Indeed, in many recent fatal assaults on women, defendants have tried to claim consent – as illustrated in the latest Femicide Census (of 2018-2020) – which catalogued eight women killed in sexually sadistic homicides in 2018 alone. Six of those eight men accused of sexually sadistic homicides in 2018 used a ‘rough sex’ defence (Consent Defences and the Criminal Justice System Research Briefing – England and Wales June 2020, p.6). Only now, in 2021, does section 71 of the Act state that: ‘Consent to serious harm for sexual gratification not a defence’. It remains to be seen how legal historians will one day view such a record.

Space to breathe?

The collective amnesia by the courts regarding the precedent in Brown is catalogued in the testimonies of the many people who attend Sexual Assault Referral Centres. This blotting of the ‘consent defence’ was raised at the Committee stage of the Bill, tabled for House of Commons Report stage – with the need for an offence of non-fatal strangulation being highlighted by Centre for Women’s Justice.

An excerpt from the Committee laments how: “Strangulation is widely underprosecuted in cases seen by domestic abuse support services” – with one judge telling the Centre for Women’s Justice that: “A significant number of domestic abuse cases before the Magistrates' Courts include some element of non-fatal strangulation which are charged as the summary offence of common assault instead of the more appropriate offence of ABH” (Consent Defences and the Criminal Justice System Research Briefing – England and Wales June 2020, p.6). The only specific legal provision on this before now was the archaic offence, in section 21 of the Offences Against the Person Act 1861, of: ‘Attempting to choke, suffocate, or strangle in order to commit an indictable offence’ (and very much requiring that it be done in the pursuit of some ulterior indictable offence). This is arguably the reason that such matters have, to date, usually been charged under the general offences against the person, such as battery – arguably not reflecting the gravity of the risks posed.

It is only now that this is a specific offence in the context of domestic or intimate abuse. Section 70 of the Domestic Abuse Act 2021 inserts a new s.75A into the Serious Crime Act 2015, to create the offence of non-fatal strangulation or suffocation of another person. While the new offence does have a defence of consent (s.75A(2) Serious Crime Act 2015), it is clarified that a person may not consent to the infliction of serious harm, where the defendant either intended, or was reckless, as to this (s.75A(3) Serious Crime Act 2015).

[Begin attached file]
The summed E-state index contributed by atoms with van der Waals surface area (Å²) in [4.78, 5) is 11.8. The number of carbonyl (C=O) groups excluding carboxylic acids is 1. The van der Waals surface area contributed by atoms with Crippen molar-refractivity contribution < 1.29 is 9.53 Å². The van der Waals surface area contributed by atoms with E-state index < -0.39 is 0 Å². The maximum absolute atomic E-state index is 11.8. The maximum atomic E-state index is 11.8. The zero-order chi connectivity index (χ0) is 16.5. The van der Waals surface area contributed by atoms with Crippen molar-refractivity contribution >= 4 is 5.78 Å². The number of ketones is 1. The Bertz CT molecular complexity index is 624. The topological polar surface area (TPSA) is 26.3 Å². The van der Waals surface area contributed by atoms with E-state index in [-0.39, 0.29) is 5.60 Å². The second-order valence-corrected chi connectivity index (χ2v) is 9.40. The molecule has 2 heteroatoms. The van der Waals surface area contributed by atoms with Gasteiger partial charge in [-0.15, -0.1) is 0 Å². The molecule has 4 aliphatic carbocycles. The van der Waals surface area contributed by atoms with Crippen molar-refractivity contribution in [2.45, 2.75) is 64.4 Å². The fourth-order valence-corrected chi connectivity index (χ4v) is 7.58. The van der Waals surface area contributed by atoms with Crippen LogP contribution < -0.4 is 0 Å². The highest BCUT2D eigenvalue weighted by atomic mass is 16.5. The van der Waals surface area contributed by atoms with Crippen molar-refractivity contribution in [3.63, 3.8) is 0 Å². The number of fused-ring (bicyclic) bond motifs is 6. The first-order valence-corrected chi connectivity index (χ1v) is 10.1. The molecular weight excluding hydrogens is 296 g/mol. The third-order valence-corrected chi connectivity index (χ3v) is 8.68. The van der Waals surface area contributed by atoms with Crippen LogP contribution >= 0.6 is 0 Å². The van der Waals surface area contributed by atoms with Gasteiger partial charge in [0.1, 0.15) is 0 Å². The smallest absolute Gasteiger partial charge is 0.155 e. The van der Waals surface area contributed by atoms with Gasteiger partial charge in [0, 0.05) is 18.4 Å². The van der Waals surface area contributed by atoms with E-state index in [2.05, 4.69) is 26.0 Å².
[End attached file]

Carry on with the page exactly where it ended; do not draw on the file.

In conclusion, the Domestic Abuse Act 2021 creates new offences in some places, and significantly strengthens protective legal provisions in others – including post-separation coercive control; a ban on abusers using a defence of ‘rough sex’; and the creation of the non-fatal strangulation offence, to ensure this is prosecuted as the serious assault it is. Statutory provision was clearly needed, to ensure that a person cannot ‘consent’ to their own serious injury or death – nor can this be argued as a defence.

At this point, the lobbying activity of campaign groups must also be applauded for their emphasis, throughout the Bill process, upon the fact that domestic abuse is not only physical violence, but can also be emotional, coercive or controlling, and economic abuse. Likewise, extending the controlling or coercive behaviour offence to cover post-separation abuse was a landmark outcome. It is now anticipated that the government will try to address other crucial concerns that are beyond the scope of the current Act. Such concerns include more commitment to longer term funding for domestic abuse services. There was also arguably a missed opportunity to ensure better protection for migrant women who currently have little to no recourse to public funds (

Domestic violence and intimate partner abuse can have devastating physical, psychological, emotional, and financial consequences for those affected, as well as for society as a whole. The Domestic Abuse Act 2021 sends a strong message that society will no longer accept the unspeakable breach of trust committed by one partner against the other – in an intimate context or otherwise.

If you, or someone you know, needs help or advice, you are not alone:

Refuge’s Freephone 24-Hour National Domestic Abuse Helpline: 0808 2000 247 – or visit (access live chat Mon-Fri 3-10pm) – or

Mr Cathál MacPartholán FRSA is a Lawyer and Law Lecturer. He is also an Academic Door Tenant with Holborn Chambers: